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ALSPAC – Age 8.5 – TEA-Ch Attentional Control (Opposite Worlds)

The Avon Longitudinal Study of Parents and Children (ALSPAC) assessed their cohort members (CMs) during the study’s age 8.5 sweep (Focus@8) using the Attentional Control (Opposite Worlds) measure from the Test of Everyday Attention for Children (TEA-Ch).

Details on this measure and the data collected from the CMs are outlined in the table below.

Domain:Processing speed
Measures:Selective attention
Cognitive flexibility
Processing speed
Executive functions
CHC:Gs (Processing Speed)
Gsm (Short-Term Memory)
Administration method:Trained interviewer; clinical setting; oral answers
Procedure:A form of Stroop task. The child was shown a trail made up of the numbers 1 and 2 (with 24 numbers in total). The tester pointed to each number, one after the other, and the child delivered responses based on two conditions. In the 'same world' (control) condition, they read the numbers out as they were, as quickly as possible. In the 'opposite world' condition, the child had to say the opposite number to the one that was pointed to. A demonstration of each condition and a practice attempt at were administered first. There were four test trials: a same world trial, followed by two opposite world trials and finishing with another same world trial.
Link to questionnaire: (opens in new tab)
Scoring:Mean times for both same world and opposite world trials were calculated. A normative score is also available, however the ALSPAC codebook recommends this is used with caution, as the original sample used to create the normative scores was small (N = ~100).
Item-level variable(s):f8at200 - f8at230
Total score/derived variable(s):f8at228, f8at229
Descriptives:Same worldOpposite world
N = 7,208N = 7,202
Range = 7 - 91Range = 8.5 - 300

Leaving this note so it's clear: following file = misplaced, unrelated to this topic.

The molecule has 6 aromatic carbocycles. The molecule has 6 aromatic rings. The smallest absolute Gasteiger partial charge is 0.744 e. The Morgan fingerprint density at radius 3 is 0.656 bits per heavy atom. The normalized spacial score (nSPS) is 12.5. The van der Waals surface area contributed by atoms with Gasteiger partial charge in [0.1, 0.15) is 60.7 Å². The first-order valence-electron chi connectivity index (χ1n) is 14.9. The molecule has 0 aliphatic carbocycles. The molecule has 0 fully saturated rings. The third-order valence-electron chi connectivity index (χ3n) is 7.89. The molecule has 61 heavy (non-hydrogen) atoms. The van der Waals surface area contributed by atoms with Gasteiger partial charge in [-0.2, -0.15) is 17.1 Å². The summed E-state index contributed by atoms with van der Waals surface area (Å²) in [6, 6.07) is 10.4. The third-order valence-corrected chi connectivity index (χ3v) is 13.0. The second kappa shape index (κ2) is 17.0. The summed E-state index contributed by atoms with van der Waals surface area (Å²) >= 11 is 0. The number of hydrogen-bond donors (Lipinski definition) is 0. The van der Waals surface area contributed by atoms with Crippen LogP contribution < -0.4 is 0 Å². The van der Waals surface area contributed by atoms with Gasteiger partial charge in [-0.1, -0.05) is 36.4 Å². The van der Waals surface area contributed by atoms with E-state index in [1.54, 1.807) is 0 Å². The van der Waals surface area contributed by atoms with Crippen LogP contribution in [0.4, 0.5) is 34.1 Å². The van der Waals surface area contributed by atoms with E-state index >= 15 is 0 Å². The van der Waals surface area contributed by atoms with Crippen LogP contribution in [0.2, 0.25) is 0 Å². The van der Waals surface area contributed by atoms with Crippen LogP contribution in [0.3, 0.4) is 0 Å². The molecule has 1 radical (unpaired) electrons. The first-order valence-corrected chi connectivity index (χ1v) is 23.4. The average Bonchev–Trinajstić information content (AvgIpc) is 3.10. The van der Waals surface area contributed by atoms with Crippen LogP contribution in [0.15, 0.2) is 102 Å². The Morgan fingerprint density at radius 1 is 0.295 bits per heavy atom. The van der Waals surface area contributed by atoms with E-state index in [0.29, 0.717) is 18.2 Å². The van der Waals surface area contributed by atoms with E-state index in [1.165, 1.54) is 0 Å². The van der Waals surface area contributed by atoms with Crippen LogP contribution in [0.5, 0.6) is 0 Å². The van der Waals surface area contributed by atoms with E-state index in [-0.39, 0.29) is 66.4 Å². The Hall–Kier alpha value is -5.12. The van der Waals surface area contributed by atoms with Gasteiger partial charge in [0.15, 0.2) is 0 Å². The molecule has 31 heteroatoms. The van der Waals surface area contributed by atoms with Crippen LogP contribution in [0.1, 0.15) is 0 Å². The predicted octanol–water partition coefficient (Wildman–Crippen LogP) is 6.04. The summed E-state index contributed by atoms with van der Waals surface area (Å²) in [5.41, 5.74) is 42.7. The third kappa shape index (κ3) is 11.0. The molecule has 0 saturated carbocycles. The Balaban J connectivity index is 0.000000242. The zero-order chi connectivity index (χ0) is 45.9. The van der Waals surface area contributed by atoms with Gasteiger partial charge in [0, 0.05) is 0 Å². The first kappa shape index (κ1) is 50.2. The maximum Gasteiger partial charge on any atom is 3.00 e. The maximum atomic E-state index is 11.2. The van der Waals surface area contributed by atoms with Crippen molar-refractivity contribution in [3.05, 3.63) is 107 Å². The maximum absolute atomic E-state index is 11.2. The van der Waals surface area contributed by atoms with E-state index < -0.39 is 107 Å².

Mean = 13.11Mean = 17.46
SD = 3.05SD = 5.65
(click image to enlarge)
(click image to enlarge)
Age of participants:Mean = 103.82 months, SD = 3.92, Range = 89 - 127
Other sweep and/or cohort:ALSPAC – Age 11.5 – TEA-Ch Attentional Control (Opposite Worlds)
Source:Robertson, I. H., Ward, T., Ridgeway, V., & Nimmo-Smith, I. (1996). The structure of normal human attention: The Test of Everyday Attention. Journal of the International Neuropsychological Society, 2(6), 525-534.
Manly, T., Anderson, V., Nimmo-Smith, I., Turner, A., Watson, P., & Robertson, I. H. (2001). The differential assessment of children's attention: The Test of Everyday Attention for Children (TEA-Ch), normative sample and ADHD performance. The Journal of Child Psychology and Psychiatry and Allied Disciplines, 42(8), 1065-1081.
Technical resources:Heaton, S. C., Reader, S. K., Preston, A. S., Fennell, E. B., Puyana, O. E., Gill, N., & Johnson, J. H. (2001). The Test of Everyday Attention for Children (TEA-Ch): Patterns of performance in children with ADHD and clinical controls. Child Neuropsychology, 7(4), 251-264.
Reference examples:Chandramouli, L., Steer, C. D., Ellis, M., & Emond, A. M. (2009). Effects of early childhood lead exposure on academic performance and behaviour of school age children. Archives of Disease in Childhood, 94(11), 844-8.
Odd, D. E., Emond, A., & Whitelaw, A. (2012). Long-term cognitive outcomes of infants born moderately and late preterm. Developmental Medicine & Child Neurology, 54(8), 704-709.

For the named items in the table above, links are provided to their corresponding content on CLOSER Discovery. Where a variable range is provided, full variable lists can be accessed through the ‘Variable Groups’ tab on the linked Discovery page.

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This page is part of CLOSER’s ‘A guide to the cognitive measures in five British birth cohort studies’.